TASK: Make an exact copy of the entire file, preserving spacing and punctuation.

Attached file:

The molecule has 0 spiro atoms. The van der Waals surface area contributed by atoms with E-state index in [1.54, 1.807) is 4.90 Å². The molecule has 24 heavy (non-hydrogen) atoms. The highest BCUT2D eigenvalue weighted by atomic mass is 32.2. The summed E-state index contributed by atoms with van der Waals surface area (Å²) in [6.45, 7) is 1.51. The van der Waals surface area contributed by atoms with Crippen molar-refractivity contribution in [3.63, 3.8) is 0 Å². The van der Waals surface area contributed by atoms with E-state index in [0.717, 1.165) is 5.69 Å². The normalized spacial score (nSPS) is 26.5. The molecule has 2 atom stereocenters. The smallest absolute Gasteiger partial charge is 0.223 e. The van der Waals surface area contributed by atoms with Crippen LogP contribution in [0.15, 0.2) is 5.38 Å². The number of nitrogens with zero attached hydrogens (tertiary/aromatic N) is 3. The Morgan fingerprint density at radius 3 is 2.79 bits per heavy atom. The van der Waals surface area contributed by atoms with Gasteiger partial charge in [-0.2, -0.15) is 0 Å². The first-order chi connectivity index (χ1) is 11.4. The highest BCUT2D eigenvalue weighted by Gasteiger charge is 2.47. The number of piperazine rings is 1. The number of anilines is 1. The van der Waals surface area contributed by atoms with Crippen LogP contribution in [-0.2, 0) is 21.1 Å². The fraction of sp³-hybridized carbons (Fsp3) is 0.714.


The molecule has 0 spiro atoms. The van der Waals surface area contributed by atoms with E-state index in [1.54, 1.807) is 4.90 Å². The molecule has 24 heavy (non-hydrogen) atoms. The highest BCUT2D eigenvalue weighted by atomic mass is 32.2. The summed E-state index contributed by atoms with van der Waals surface area (Å²) in [6.45, 7) is 1.51. The van der Waals surface area contributed by atoms with Crippen molar-refractivity contribution in [3.63, 3.8) is 0 Å². The van der Waals surface area contributed by atoms with E-state index in [0.717, 1.165) is 5.69 Å². The normalized spacial score (nSPS) is 26.5. The molecule has 2 atom stereocenters. The smallest absolute Gasteiger partial charge is 0.223 e. The van der Waals surface area contributed by atoms with Crippen LogP contribution in [0.15, 0.2) is 5.38 Å². The number of nitrogens with zero attached hydrogens (tertiary/aromatic N) is 3. The Morgan fingerprint density at radius 3 is 2.79 bits per heavy atom. The van der Waals surface area contributed by atoms with Gasteiger partial charge in [-0.2, -0.15) is 0 Å². The first-order chi connectivity index (χ1) is 11.4. The highest BCUT2D eigenvalue weighted by Gasteiger charge is 2.47. The number of piperazine rings is 1. The number of anilines is 1. The van der Waals surface area contributed by atoms with Crippen LogP contribution in [-0.2, 0) is 21.1 Å². The fraction of sp³-hybridized carbons (Fsp3) is 0.714.